Chained at the waist and ankles, he flew over some of the prettiest mountains he figures he'll ever see. But scenery is only so much when your seatmate is a straight-jacket-certified, satanic babbler with "666'' tattooed to his forehead.

The bank robber and the fellow did not compare tattoos. The bank robber sat silent. He was finding one can go a long way toward getting along with a shut mouth.

* * *

They repossessed his Toyota 4X4. They read his mail. All he had left was his story. And the bank robber is done telling his.

But there is more. There is the woman who taped the 10 o'clock news.

The cops hadn't known how hard it had been for her to call them. She'd dropped to her knees, buckled, when she'd seen the bank clip when it first flashed on the 5 o'clock news. She'd wailed. It couldn't be that boy.

She was so distraught she missed the 6 o'clock newscast for another glimpse. But she taped the news at 10. Then she called and the brushed her off. She stayed awake that whole night. She called her ex-husband. It couldn't be the boy they knew, he'd said.

The FBI called her after 9 the next morning. Routine. They wanted her to drop by and tell what she knew. They'd keep her name out of it and all, wouldn't tell the reporters, the bank people, the bank robber.

She went to their office. She took a picture with her, a photo of who she thought the bank robber might be. This kid, she told them, he was "a good person.''

Then she showed the FBI where he lived: up the hill from the bank, across I-75, off Rocky Creek Road, with his mama.

* * *

When the bank robber stepped off the plane at the air base in Atlanta, he was greeted by guards from a federal prison.

The bank robber was still an alleged bank robber. Didn't matter.

"Son," a guard said, "you ever been to the U.S. Pen before?''

No, sir.

"Well welcome to your worst goddamn nightmare.''

Thing was, the bank robber rested comfortably there. His cellmate was a class act doing hard time for financial fraud. They got along.

After that, while he was bouncing around the state in county jails, waiting to be sentenced, he considered sending a note to the First Macon Bank & Trust. An apology. Wanted to tell them how he'd just flipped that day at the car wash. Then he thought better of it, saved his stamp.

Reason was returning. He was liking the jailhouse peanut-butter sandwiches.

If he could, he wouldn't mind going into law enforcement himself. The folks at the Crisp County jail were real good to him. Seemed like a good place to work. They'd let him talk to his mama on the phone, let her come see him.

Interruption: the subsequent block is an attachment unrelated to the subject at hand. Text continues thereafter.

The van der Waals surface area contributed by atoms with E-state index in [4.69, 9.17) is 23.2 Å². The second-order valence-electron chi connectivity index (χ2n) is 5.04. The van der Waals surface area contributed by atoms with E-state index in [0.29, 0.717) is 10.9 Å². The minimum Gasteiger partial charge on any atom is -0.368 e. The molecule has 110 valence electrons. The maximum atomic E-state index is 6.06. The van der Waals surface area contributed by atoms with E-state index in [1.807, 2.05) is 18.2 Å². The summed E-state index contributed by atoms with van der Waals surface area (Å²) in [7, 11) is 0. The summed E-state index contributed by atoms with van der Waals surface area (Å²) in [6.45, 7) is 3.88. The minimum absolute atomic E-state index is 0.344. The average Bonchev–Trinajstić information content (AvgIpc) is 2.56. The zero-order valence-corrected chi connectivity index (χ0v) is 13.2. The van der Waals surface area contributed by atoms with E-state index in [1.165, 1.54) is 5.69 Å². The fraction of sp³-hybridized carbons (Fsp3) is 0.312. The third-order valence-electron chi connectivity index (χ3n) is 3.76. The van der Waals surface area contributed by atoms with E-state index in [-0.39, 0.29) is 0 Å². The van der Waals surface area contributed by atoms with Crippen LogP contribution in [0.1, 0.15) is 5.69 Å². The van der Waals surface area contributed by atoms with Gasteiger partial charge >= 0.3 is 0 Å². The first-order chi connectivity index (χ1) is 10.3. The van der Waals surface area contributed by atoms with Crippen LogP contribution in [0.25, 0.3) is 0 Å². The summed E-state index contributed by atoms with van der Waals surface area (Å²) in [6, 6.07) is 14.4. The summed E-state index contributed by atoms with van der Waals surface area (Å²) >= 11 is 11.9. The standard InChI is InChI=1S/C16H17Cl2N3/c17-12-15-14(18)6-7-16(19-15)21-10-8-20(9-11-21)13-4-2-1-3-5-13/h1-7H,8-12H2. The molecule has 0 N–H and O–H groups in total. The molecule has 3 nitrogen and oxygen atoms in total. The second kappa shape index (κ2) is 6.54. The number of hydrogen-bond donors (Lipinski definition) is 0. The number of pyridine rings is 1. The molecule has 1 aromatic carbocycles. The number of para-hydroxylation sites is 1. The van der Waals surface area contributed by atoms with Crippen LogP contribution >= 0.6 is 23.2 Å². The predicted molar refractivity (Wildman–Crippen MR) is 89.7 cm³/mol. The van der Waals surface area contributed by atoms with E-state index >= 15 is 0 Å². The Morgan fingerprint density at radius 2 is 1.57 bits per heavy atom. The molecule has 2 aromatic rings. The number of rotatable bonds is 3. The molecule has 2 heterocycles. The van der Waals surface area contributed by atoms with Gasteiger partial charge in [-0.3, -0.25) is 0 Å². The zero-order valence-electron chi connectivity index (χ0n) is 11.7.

When the day for court came 154 days after the holdup, the bank robber had people pulling for him. The federal prosecutor, though the bank robber hadn't known it, had spoken privately of how "we all feel sorry for him.''

In court, his mama was there. His daddy and his stepdad were too.
Funny how that courtroom seemed so much like a bank. The bank robber noticed it, how it was all low-lit, smelling like leather wallets and good makeup. Behind the bench there was a seal with a big eagle on it. The thing had "E pluribus unum,'' whatever that meant. He'd seen it on the other people's money.

While he waited to face the judge, to learn his fate, some poor slob up for credit fraud had a banker stand up for him as a character reference. Then it was the bank robber's turn.

The judge spoke of his sympathy for the bank robber's family. He lectured on how even though there had been no gun there was surely terror for that teller. He told the bank robber that he was lucky nobody got hurt. He said he sure didn't know what could've motivated such a bank robber.

"Mr. Harper,'' he said, "you had an extremely bad day.''

Thirty months.

And the convict said thank you.

* * *

Dorsey Dwayne Harper called home the other night.

It was around 3 in the morning. Prison phones, you know, tied up all hours.

He was needing $70 for some prison sneakers. They make you buy that stuff up there at the minimum-security joint in Kentucky where he was headed. His mama said she'd send the money.

He told her how he'd signed up to sit with the fellows on suicide watch. Volunteer work. Him aiding the depressed. He was gonna take some courses, too, maybe learn to be an electrician.

When the bank robber's mama hung up, she sensed that her boy was finally making some sense. He sounded so eager to please, so ready to pay back the bank.

Thirty months wouldn't be so bad.

Her son was growing up.

Finally, sleep came easy for the woman who taped the 10 o'clock news.